Asante Lewis, 15, donned a pair of headphones and settled in for a long session playing the video game “Overwatch.”
The setting? A funky new electronics store in San Francisco’s Westfield mall that invites gamers to play as long as they want, without pressuring them to buy anything. It’s a haven for Millennials, a sort of dark-lounge version of Apple’s light, airy flagships, with low lighting that highlights the pulsing glow from keyboards, mice and mousepads.
This is the first North American store for Razer, a Southern California company that makes a line of powerful gaming PCs and accessories. Its focus on customer experience rather than immediate sales is a sign of the times for the retail industry, which is raising brand awareness as online business booms but bricks-and-mortar sales struggle.
“They never ask me, ‘Do you want to buy this, or you should really try this, or you might want to invest your money in this,’” Asante said. “They encourage people to sit down and play. You can come in and do your thing.”
The store, which opened in May, looks nothing like the upscale clothier that used to occupy the space. Instead of racks overflowing with shirts and suits, two tables in the middle offer space for customers to sit and play games on Razer laptops.
Four big-screen monitors line the black walls, with a larger cluster of monitors on a 12-foot-by-9-foot space visible from the street. Often, the screens project video from big e-sports tournaments held around the world.
During a recent afternoon, more than a dozen customers were able to watch Asante playing “Overwatch” on the big screen. Others played a variety of titles, from “League of Legends” to “Madden NFL Football.” A sound system pounded out electronica music as a scent-producing machine added a somewhat floral fragrance.
“Retail is finally getting back to understanding that customer experience matters more than having all available products on their shelves,” said Maya Mikhailov, an adjunct professor of marketing and strategy at New York University and co-founder of the mobile marketing app platform maker GPShopper.
The San Francisco store is Razer’s fourth, following others opened in the past year in Taipei, Manila and Bangkok. The privately held company, which has a valuation of $1 billion, according to Fortune magazine, is opening another store Sunday in Shanghai.
Razer has become one of the best-known brands in the $99.6 billion global video game market, according to industry research firm NewZoo.
Employees are trained not to put any sales pressure on customers, according to Scott Jackson, its global retail marketing director. The employees encourage customers to play as long as they want if other customers aren’t waiting for a turn.
“There (are) no sales targets or commissions for any of our staff,” Jackson said. “We don’t ask customers if they want to buy anything. We wanted to create a place that our fans, gamers and anyone interested in our products can just hang out.”
Razer’s strategy, Mikhailov said, is similar to old-fashioned record stores, where customers could spend hours browsing through albums and talking to clerks who were considered experts in music.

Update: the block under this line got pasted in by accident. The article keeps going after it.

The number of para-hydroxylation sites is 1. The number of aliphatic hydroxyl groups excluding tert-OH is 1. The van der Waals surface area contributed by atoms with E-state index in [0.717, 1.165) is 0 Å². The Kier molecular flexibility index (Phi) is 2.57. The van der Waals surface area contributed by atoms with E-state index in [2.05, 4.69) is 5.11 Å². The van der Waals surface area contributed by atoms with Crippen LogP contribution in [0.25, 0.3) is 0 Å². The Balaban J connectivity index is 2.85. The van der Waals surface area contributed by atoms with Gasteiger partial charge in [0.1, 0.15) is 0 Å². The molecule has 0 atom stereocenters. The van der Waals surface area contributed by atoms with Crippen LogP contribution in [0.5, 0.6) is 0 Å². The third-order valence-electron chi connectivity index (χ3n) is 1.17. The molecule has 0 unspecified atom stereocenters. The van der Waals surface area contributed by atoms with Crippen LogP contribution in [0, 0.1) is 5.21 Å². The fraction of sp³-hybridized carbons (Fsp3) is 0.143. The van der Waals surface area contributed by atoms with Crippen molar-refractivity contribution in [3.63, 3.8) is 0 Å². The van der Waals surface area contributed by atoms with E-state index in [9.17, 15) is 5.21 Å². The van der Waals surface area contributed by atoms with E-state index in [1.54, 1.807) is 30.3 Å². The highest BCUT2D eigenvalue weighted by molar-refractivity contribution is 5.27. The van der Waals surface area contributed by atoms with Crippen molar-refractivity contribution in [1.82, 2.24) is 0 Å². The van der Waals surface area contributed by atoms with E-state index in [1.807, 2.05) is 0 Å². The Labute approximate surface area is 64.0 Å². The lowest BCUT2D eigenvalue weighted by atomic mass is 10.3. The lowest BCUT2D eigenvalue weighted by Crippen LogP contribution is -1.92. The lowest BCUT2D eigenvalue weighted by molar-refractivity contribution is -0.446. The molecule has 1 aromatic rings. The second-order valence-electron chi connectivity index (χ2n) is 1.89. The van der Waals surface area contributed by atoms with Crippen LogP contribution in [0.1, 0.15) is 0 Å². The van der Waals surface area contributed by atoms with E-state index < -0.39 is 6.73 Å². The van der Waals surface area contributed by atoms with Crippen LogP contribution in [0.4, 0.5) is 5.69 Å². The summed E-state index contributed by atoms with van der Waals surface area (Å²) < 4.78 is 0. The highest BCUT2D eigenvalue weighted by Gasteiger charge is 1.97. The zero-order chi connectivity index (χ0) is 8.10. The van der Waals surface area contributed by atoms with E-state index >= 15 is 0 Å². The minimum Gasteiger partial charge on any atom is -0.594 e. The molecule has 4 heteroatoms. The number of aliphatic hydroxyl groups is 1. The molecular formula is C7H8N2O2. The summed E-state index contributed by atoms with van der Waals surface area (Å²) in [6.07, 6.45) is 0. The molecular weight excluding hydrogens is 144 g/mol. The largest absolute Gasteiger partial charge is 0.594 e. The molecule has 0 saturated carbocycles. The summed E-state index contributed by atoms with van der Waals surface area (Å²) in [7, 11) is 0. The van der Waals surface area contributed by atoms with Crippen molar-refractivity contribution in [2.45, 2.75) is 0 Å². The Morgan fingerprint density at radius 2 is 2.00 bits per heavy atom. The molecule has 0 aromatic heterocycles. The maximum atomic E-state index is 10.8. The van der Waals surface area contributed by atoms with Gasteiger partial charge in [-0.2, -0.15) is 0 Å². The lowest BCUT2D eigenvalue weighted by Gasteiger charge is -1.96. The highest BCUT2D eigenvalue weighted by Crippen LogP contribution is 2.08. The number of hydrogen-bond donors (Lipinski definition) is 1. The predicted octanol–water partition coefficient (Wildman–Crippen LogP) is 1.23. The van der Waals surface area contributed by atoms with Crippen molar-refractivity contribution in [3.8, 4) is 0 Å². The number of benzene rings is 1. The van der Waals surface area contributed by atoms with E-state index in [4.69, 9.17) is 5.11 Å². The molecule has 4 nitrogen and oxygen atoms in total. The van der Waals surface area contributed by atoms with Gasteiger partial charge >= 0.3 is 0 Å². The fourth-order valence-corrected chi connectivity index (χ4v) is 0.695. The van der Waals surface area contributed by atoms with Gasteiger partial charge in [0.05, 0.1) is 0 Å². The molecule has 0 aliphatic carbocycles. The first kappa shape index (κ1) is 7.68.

It’s a path blazed more recently by subscription makeup company Birchbox and online menswear maker Bonobos, which have also opened retail stores to let customers see and touch their products.
“They’re really more interested in selling you the experience,” Mikhailov said. “It also creates brand fans. They have to drive a feeling, a point of view and an experience.”
She expects more companies to experiment with stores like Razer’s.
“What retailers are slowly and painfully finding out is the old way of retail is not effective,” she said.
The Razer store connects well with the company’s primary customer base, namely video game players ages 15 to 25 who keep coming back for more, said Kit Yarrow, a professor emeritus of consumer psychology at Golden Gate University.
“It fits with (Millennials) and the way they develop affections for brands,” Yarrow said. Companies can present themselves to a new generation of users, which is “really the key to longevity for any brand,” she said.
Gamers like Deandre Stallworth, 25, of San Francisco are happy to while away the hours at Razer.
“It’s really peaceful here,” Stallworth said after a spirited round of “Mortal Kombat XL” with his girlfriend. “People get along. They can take their time. It’s about video games, it’s about people who enjoy their life inside the Internet world. They can play with the consoles, they can play with all the PCs.”
“I like coming in here; it’s pretty chill,” his girlfriend, Kim Parcasio, 22, of Hayward, said. “You can network with people.”
The store does sell products, which it keeps discreetly hidden away in cabinets. Razer’s laptops aren’t cheap, ranging from $1,000 to $2,200, while keyboards run as much as $170 and mice as high as $150. The store also sells branded hoodies and other apparel, which are hanging in a corner.
Razer’s Jackson said the company isn’t concerned about whether customers buy equipment directly from the store, since they can also buy from nearby Microsoft and GameStop outlets or go online. In-store sales have exceeded company expectations, he said, though he declined to give specific numbers.
“Whether the stores make a profit on their own is not the main issue for us,” he said. “We don’t have to operate in the same way as a Macy’s or a Sears or a Walmart.”